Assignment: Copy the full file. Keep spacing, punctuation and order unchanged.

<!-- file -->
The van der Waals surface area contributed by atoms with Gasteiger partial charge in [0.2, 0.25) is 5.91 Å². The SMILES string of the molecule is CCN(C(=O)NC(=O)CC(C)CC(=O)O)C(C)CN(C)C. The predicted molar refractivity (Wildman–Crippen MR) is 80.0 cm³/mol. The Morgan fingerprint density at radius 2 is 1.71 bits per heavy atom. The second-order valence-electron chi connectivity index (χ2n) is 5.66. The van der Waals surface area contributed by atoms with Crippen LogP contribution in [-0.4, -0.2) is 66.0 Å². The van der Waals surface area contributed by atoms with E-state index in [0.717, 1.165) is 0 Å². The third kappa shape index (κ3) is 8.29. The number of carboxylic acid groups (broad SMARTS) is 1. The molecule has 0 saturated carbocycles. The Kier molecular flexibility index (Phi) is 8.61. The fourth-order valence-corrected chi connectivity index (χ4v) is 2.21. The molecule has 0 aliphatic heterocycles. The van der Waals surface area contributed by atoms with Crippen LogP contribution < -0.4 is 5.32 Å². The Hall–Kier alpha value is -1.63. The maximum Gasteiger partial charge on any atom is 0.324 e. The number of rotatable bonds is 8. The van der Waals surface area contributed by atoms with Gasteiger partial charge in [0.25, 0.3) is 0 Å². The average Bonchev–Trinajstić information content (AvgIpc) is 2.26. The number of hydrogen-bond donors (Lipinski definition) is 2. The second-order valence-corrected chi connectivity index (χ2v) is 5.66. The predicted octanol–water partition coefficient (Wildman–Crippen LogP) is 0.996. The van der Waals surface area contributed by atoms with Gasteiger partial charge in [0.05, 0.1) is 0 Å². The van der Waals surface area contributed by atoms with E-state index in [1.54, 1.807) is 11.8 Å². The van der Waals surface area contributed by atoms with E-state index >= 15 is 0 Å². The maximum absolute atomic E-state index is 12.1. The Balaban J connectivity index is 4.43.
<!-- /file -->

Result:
The van der Waals surface area contributed by atoms with Gasteiger partial charge in [0.2, 0.25) is 5.91 Å². The SMILES string of the molecule is CCN(C(=O)NC(=O)CC(C)CC(=O)O)C(C)CN(C)C. The predicted molar refractivity (Wildman–Crippen MR) is 80.0 cm³/mol. The Morgan fingerprint density at radius 2 is 1.71 bits per heavy atom. The second-order valence-electron chi connectivity index (χ2n) is 5.66. The van der Waals surface area contributed by atoms with Crippen LogP contribution in [-0.4, -0.2) is 66.0 Å². The van der Waals surface area contributed by atoms with E-state index in [0.717, 1.165) is 0 Å². The third kappa shape index (κ3) is 8.29. The number of carboxylic acid groups (broad SMARTS) is 1. The molecule has 0 saturated carbocycles. The Kier molecular flexibility index (Phi) is 8.61. The fourth-order valence-corrected chi connectivity index (χ4v) is 2.21. The molecule has 0 aliphatic heterocycles. The van der Waals surface area contributed by atoms with Crippen LogP contribution < -0.4 is 5.32 Å². The Hall–Kier alpha value is -1.63. The maximum Gasteiger partial charge on any atom is 0.324 e. The number of rotatable bonds is 8. The van der Waals surface area contributed by atoms with Gasteiger partial charge in [0.25, 0.3) is 0 Å². The average Bonchev–Trinajstić information content (AvgIpc) is 2.26. The number of hydrogen-bond donors (Lipinski definition) is 2. The second-order valence-corrected chi connectivity index (χ2v) is 5.66. The predicted octanol–water partition coefficient (Wildman–Crippen LogP) is 0.996. The van der Waals surface area contributed by atoms with Gasteiger partial charge in [0.05, 0.1) is 0 Å². The van der Waals surface area contributed by atoms with E-state index in [1.54, 1.807) is 11.8 Å². The van der Waals surface area contributed by atoms with E-state index >= 15 is 0 Å². The maximum absolute atomic E-state index is 12.1. The Balaban J connectivity index is 4.43.